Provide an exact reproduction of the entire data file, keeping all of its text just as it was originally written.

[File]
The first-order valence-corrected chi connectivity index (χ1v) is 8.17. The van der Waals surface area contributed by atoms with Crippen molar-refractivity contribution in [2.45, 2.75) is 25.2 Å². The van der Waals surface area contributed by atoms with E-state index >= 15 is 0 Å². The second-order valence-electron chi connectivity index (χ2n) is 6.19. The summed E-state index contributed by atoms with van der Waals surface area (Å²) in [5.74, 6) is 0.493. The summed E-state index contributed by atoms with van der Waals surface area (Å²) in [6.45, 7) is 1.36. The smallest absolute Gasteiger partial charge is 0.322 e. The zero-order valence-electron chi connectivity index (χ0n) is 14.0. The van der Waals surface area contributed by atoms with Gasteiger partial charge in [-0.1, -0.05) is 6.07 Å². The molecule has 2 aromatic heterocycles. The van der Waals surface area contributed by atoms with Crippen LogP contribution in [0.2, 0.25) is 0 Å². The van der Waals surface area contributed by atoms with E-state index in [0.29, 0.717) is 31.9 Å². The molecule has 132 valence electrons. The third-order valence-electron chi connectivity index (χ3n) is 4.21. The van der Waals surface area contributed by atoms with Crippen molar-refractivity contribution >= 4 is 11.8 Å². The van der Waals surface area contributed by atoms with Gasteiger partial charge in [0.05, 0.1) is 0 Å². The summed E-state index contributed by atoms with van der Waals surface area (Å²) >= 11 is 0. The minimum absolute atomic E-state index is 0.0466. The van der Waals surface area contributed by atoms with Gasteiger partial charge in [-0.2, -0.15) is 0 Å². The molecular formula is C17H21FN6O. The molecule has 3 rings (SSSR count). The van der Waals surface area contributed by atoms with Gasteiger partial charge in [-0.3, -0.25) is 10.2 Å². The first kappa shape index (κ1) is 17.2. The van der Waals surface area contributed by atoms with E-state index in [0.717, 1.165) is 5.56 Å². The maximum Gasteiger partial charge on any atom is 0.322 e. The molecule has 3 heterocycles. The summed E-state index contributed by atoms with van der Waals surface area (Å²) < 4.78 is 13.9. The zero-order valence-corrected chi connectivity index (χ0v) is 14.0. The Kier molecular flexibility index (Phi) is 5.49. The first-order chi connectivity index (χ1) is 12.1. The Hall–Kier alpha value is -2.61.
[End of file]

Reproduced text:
The first-order valence-corrected chi connectivity index (χ1v) is 8.17. The van der Waals surface area contributed by atoms with Crippen molar-refractivity contribution in [2.45, 2.75) is 25.2 Å². The van der Waals surface area contributed by atoms with E-state index >= 15 is 0 Å². The second-order valence-electron chi connectivity index (χ2n) is 6.19. The summed E-state index contributed by atoms with van der Waals surface area (Å²) in [5.74, 6) is 0.493. The summed E-state index contributed by atoms with van der Waals surface area (Å²) in [6.45, 7) is 1.36. The smallest absolute Gasteiger partial charge is 0.322 e. The zero-order valence-electron chi connectivity index (χ0n) is 14.0. The van der Waals surface area contributed by atoms with Gasteiger partial charge in [-0.1, -0.05) is 6.07 Å². The molecule has 2 aromatic heterocycles. The van der Waals surface area contributed by atoms with Crippen LogP contribution in [0.2, 0.25) is 0 Å². The van der Waals surface area contributed by atoms with E-state index in [0.29, 0.717) is 31.9 Å². The molecule has 132 valence electrons. The third-order valence-electron chi connectivity index (χ3n) is 4.21. The van der Waals surface area contributed by atoms with Crippen molar-refractivity contribution >= 4 is 11.8 Å². The van der Waals surface area contributed by atoms with Gasteiger partial charge in [0.05, 0.1) is 0 Å². The summed E-state index contributed by atoms with van der Waals surface area (Å²) >= 11 is 0. The minimum absolute atomic E-state index is 0.0466. The van der Waals surface area contributed by atoms with Gasteiger partial charge in [-0.2, -0.15) is 0 Å². The molecular formula is C17H21FN6O. The molecule has 3 rings (SSSR count). The van der Waals surface area contributed by atoms with Gasteiger partial charge in [-0.3, -0.25) is 10.2 Å². The first kappa shape index (κ1) is 17.2. The van der Waals surface area contributed by atoms with E-state index in [0.717, 1.165) is 5.56 Å². The maximum Gasteiger partial charge on any atom is 0.322 e. The molecule has 3 heterocycles. The summed E-state index contributed by atoms with van der Waals surface area (Å²) < 4.78 is 13.9. The zero-order valence-corrected chi connectivity index (χ0v) is 14.0. The Kier molecular flexibility index (Phi) is 5.49. The first-order chi connectivity index (χ1) is 12.1. The Hall–Kier alpha value is -2.61.